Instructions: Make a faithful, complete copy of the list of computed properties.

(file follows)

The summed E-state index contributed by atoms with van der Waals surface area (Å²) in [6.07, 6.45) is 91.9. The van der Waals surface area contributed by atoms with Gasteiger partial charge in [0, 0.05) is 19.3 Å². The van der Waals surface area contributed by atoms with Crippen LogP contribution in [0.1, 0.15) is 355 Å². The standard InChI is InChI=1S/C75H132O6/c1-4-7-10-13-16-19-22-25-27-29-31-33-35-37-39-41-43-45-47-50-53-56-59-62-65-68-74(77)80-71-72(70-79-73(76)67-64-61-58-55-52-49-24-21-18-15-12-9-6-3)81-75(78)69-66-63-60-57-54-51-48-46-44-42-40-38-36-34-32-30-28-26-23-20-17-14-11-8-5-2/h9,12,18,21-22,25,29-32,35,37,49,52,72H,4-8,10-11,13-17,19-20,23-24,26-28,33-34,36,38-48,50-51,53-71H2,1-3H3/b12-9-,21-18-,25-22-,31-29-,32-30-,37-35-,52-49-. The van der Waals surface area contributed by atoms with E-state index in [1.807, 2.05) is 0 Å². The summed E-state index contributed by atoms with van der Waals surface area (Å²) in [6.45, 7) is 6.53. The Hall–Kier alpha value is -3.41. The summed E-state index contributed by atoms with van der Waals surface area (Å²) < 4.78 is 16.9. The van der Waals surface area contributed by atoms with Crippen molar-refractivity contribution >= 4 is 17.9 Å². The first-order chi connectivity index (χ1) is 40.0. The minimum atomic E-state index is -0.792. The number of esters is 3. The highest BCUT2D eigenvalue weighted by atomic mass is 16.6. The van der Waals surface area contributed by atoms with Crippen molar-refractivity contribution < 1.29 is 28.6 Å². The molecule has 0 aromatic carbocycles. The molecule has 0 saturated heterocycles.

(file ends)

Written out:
The summed E-state index contributed by atoms with van der Waals surface area (Å²) in [6.07, 6.45) is 91.9. The van der Waals surface area contributed by atoms with Gasteiger partial charge in [0, 0.05) is 19.3 Å². The van der Waals surface area contributed by atoms with Crippen LogP contribution in [0.1, 0.15) is 355 Å². The standard InChI is InChI=1S/C75H132O6/c1-4-7-10-13-16-19-22-25-27-29-31-33-35-37-39-41-43-45-47-50-53-56-59-62-65-68-74(77)80-71-72(70-79-73(76)67-64-61-58-55-52-49-24-21-18-15-12-9-6-3)81-75(78)69-66-63-60-57-54-51-48-46-44-42-40-38-36-34-32-30-28-26-23-20-17-14-11-8-5-2/h9,12,18,21-22,25,29-32,35,37,49,52,72H,4-8,10-11,13-17,19-20,23-24,26-28,33-34,36,38-48,50-51,53-71H2,1-3H3/b12-9-,21-18-,25-22-,31-29-,32-30-,37-35-,52-49-. The van der Waals surface area contributed by atoms with E-state index in [1.807, 2.05) is 0 Å². The summed E-state index contributed by atoms with van der Waals surface area (Å²) in [6.45, 7) is 6.53. The Hall–Kier alpha value is -3.41. The summed E-state index contributed by atoms with van der Waals surface area (Å²) < 4.78 is 16.9. The van der Waals surface area contributed by atoms with Crippen molar-refractivity contribution >= 4 is 17.9 Å². The first-order chi connectivity index (χ1) is 40.0. The minimum atomic E-state index is -0.792. The number of esters is 3. The highest BCUT2D eigenvalue weighted by atomic mass is 16.6. The van der Waals surface area contributed by atoms with Crippen molar-refractivity contribution < 1.29 is 28.6 Å². The molecule has 0 aromatic carbocycles. The molecule has 0 saturated heterocycles.